January 25 Energy News

January 25, 2018


¶ “A truly great home is a net-zero home” • Building responsibly is a big passion of mine. A home should not just protect us and keep our families safe. It should also impact our environment positively. It should be made with products that withstand the elements so they don’t wind up in the landfill. It should use its own energy and water. [National Post]

Net-zero home (Effect Home Builders image)

¶ “Natural Gas And The New Deathprint For Energy” • Tuesday afternoon saw a horribly fatal accident in Oklahoma when natural gas exploded at an oil and gas well outside of Quinton, killing five workers. If wind or solar killed that many people, it would be front page news. If nuclear did, it there would be mobs with pitchforks. [Forbes]

Science and Technology:

¶ About 11.5 billion sandwiches a year are eaten in the UK, according to the British Sandwich Association. Researchers at the University of Manchester calculated the carbon footprint of 40 different types of sandwiches, both pre-packaged and home-made. They found the sandwiches equivalent to the annual use of 8.6 million cars. [The Independent]

Sandwiches (Getty Images)


¶ French President Emmanuel Macron has pledged to shut all of his country’s coal-fired power plants by 2021. Speaking at the World Economic Forum in Davos, Switzerland, he said, “We’ve also decided to make France a model in the fight against climate change.” Mr Macron’s speech stressed the economic benefits of innovation. [SteelGuru]

¶ Over $90 billion in investments have now been pledged for the development of electric vehicles and associated battery tech by the world’s top auto manufacturers, according to Reuters analysis. This includes $52 billion by automakers in Germany, $21 billion by those in China, and at least $19 billion by automakers in the US. [CleanTechnica]

Volkswagen ID concept car

¶ Building solar and wind farms requires land, and there are many companies looking for areas without much economic value to build them in. People living in poor rural areas are vulnerable to land grabbing. Inhabitat reports that people in one Mexican town may have found a way to protect themselves from predatory energy companies. [Green Matters]

¶ China wasted less wind power last year with both curtailment volume and rate dropping, official data indicated. China’s wind power curtailment volume fell by 7.8 billion kWh in 2017 compared with that in 2016, while its curtailment rate dropped 5.2% year on year, according to the country’s National Energy Administration. [Xinhua]

Chinese wind turbines (Photo: 大漠1208, Wikimedia Commons)

¶ The EU is to provide €578 million ($717 million) to build a power link between Spain and France to carry excess Spanish renewable energy and ease one of Europe’s worst network bottlenecks, an EU source said. A 370-km (230-mile) Franco-Spanish subsea power cable will be built across the Bay of Biscay, west of the Pyrenees. [ETEnergyworld.com]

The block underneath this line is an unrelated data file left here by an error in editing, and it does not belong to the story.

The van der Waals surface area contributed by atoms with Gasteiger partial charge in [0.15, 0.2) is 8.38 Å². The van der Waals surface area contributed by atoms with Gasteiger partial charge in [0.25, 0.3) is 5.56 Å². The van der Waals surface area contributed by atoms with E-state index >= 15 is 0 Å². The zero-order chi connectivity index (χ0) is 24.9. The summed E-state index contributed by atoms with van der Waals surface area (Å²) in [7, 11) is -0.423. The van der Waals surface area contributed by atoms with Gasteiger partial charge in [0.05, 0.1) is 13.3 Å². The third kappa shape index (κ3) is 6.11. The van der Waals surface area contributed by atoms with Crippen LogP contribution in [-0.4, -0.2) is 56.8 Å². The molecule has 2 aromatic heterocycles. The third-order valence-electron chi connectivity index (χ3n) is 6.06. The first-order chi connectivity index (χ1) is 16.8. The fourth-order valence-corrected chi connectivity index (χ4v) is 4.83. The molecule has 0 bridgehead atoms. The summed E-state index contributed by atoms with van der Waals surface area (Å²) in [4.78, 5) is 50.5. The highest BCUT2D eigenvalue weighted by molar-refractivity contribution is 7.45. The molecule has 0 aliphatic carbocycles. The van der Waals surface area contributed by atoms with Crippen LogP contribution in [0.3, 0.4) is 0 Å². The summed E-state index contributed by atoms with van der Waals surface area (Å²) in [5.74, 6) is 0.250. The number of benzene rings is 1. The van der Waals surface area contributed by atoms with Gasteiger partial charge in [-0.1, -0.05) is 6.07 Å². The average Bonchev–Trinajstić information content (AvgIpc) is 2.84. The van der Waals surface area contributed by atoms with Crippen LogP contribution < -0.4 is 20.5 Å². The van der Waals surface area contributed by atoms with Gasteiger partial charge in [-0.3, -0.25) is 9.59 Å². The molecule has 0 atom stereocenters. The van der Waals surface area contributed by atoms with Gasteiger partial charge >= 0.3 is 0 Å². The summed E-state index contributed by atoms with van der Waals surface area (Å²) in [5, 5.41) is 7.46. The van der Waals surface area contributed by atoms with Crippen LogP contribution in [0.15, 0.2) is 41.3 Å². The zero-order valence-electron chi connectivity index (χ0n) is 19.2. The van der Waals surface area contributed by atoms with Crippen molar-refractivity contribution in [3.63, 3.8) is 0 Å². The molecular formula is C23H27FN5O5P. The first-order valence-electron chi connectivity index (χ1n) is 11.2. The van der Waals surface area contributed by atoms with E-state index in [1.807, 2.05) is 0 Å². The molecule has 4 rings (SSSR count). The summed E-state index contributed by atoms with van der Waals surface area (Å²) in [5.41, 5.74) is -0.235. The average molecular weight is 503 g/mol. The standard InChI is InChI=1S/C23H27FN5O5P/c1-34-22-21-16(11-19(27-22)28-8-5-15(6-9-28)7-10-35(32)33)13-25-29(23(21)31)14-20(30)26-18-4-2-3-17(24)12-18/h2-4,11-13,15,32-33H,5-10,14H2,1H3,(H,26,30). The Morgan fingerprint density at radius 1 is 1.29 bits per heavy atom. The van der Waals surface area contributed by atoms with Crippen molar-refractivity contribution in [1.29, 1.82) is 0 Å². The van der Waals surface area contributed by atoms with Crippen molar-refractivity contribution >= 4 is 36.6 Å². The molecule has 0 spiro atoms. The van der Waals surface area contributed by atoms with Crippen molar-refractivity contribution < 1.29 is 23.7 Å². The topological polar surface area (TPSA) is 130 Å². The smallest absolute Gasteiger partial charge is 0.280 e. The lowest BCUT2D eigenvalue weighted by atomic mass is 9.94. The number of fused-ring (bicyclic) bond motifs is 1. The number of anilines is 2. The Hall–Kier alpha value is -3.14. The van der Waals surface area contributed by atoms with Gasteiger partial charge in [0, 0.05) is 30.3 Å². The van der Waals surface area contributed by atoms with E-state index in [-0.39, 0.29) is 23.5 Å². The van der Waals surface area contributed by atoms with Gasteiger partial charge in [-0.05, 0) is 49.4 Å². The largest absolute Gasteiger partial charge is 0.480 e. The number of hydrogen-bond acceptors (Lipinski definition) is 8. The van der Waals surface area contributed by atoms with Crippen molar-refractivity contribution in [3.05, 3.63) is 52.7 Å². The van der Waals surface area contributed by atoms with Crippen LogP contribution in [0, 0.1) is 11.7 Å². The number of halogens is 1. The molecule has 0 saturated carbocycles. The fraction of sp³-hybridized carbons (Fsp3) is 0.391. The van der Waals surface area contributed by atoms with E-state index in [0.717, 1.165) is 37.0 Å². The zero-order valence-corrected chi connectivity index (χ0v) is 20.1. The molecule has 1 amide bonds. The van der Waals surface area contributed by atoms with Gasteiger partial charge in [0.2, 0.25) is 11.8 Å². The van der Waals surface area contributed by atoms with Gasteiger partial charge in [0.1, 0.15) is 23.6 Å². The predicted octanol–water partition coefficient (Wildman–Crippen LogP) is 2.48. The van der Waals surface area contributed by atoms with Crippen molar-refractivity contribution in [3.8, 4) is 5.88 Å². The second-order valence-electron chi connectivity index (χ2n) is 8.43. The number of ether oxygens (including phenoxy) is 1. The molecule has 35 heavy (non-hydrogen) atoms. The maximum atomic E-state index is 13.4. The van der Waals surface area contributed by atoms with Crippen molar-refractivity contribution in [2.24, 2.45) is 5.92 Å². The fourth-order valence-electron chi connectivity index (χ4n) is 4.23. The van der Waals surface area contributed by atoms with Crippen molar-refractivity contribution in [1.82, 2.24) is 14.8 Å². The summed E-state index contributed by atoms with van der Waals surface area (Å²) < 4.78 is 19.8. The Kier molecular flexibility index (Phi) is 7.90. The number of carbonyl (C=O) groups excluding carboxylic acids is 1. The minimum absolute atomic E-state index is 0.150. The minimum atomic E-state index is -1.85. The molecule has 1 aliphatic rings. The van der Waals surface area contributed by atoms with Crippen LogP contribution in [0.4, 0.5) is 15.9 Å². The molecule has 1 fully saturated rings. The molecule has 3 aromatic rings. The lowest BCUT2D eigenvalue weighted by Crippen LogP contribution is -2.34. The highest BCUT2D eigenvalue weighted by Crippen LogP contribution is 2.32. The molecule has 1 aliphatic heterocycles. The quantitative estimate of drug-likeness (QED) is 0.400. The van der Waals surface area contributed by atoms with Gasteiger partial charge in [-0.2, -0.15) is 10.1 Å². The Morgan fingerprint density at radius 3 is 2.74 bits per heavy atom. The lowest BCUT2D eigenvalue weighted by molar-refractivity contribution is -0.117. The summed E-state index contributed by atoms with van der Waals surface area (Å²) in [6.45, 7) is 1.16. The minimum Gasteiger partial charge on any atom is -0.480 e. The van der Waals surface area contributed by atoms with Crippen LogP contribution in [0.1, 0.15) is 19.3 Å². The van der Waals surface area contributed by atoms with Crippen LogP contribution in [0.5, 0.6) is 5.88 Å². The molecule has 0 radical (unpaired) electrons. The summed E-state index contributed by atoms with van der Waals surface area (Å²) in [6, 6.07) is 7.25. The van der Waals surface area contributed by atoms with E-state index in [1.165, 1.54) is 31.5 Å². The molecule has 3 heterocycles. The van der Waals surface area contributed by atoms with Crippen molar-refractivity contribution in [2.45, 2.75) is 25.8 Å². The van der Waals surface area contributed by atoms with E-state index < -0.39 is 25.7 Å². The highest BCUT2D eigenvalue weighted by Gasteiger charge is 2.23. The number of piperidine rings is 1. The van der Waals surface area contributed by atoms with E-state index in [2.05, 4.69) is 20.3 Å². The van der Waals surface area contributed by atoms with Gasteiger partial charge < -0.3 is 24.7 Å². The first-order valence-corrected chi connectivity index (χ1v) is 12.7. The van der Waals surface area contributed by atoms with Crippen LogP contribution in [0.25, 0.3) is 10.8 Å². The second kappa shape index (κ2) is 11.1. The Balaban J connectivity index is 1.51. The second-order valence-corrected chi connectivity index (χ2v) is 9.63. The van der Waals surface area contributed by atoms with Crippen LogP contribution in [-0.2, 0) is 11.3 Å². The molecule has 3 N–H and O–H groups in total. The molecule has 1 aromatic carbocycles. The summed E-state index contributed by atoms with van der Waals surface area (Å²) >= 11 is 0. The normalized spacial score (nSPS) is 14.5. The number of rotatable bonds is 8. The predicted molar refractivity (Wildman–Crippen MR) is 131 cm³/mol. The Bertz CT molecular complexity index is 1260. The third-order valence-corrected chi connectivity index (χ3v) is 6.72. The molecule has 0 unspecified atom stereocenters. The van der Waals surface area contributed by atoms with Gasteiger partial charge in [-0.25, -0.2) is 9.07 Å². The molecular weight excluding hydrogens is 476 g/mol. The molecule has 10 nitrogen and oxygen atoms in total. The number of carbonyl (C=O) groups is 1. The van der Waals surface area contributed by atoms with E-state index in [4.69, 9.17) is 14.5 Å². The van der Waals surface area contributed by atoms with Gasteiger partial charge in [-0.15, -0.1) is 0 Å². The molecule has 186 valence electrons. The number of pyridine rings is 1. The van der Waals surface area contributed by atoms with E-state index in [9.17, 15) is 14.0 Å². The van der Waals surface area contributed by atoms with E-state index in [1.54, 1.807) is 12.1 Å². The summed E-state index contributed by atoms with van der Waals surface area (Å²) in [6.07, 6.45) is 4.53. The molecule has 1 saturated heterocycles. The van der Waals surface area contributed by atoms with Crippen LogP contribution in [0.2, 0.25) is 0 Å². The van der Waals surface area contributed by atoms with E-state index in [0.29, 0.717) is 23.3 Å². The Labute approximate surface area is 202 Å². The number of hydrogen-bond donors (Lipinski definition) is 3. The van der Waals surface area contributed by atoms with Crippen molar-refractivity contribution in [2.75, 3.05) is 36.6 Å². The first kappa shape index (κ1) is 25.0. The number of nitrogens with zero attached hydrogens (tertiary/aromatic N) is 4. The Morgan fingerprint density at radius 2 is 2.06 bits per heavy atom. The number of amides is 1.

¶ The CEO of PPC Renewables and the mayor of the Greek island of Santorini, announced a partnership to build a waste management and energy production facility that will use a geothermal field on the island. This is done in cooperation with the Municipality of Santorini and the Ministry of the Aegean and Island Policy. [ThinkGeoEnergy]

Santorini (Photo: Maggie Meng | flickr, creative commons)

¶ E.ON aims to offset a looming drop in profit from its German nuclear plants, which are being phased out by 2022, by increasing earnings from networks, renewables and retail, one of its board members said. Germany is getting out of nuclear power after Japan’s Fukushima disaster and E.ON’s plants are scheduled to close. [Reuters]

¶ A boom in wind farms is fuelling a jobs surge in the Australian renewable energy industry with 17% employment growth in the sector in December. There are now 79 wind farms operating in the country and at least another six due to be built this year. The rapid growth is helping Australia hit its Renewable Energy Target. The Sydney Morning Herald]

Manufacturing wind turbine towers (Photo: Jessica Shapiro)


¶ Fluence Energy Storage is developing the world’s largest battery energy storage facility as part of a $2 billion repowering project in Long Beach, California. The battery will combine with efficient combined-cycle gas capacity to replace ageing natural gas peaking plants, meeting local reliability needs within the California’s environmental goals. [CleanTechnica]

¶ The recently announced 30% solar tariff could be offset and overwhelmed by new plans announced this week by the Rocky Mountain Institute and 35 solar energy industry leaders. They committed to developing an ultra-low-cost solar product to reduce costs to the point that fully installed costs would only reach $0.50 per watt. [CleanTechnica]

Solar panels in the desert

¶ Maine Gov Paul LePage imposed a moratorium on new wind energy permits in his state and established a commission that will meet behind closed doors to study the economic impacts of wind turbines on the state’s tourism industry. It will be exempt from Maine’s Freedom of Access laws and will not have to meet in public. [Lewiston Sun Journal]

¶ Wind power is forecast to surpass hydroelectricity for the first time as the nation’s top source of renewable electricity sometime in the next year, the Energy Information Administration said. The sector is expected to produce 6.4% of utility-scale electricity in 2018, and 6.9% in 2019, propelled by a national construction boom. [HuffPost]

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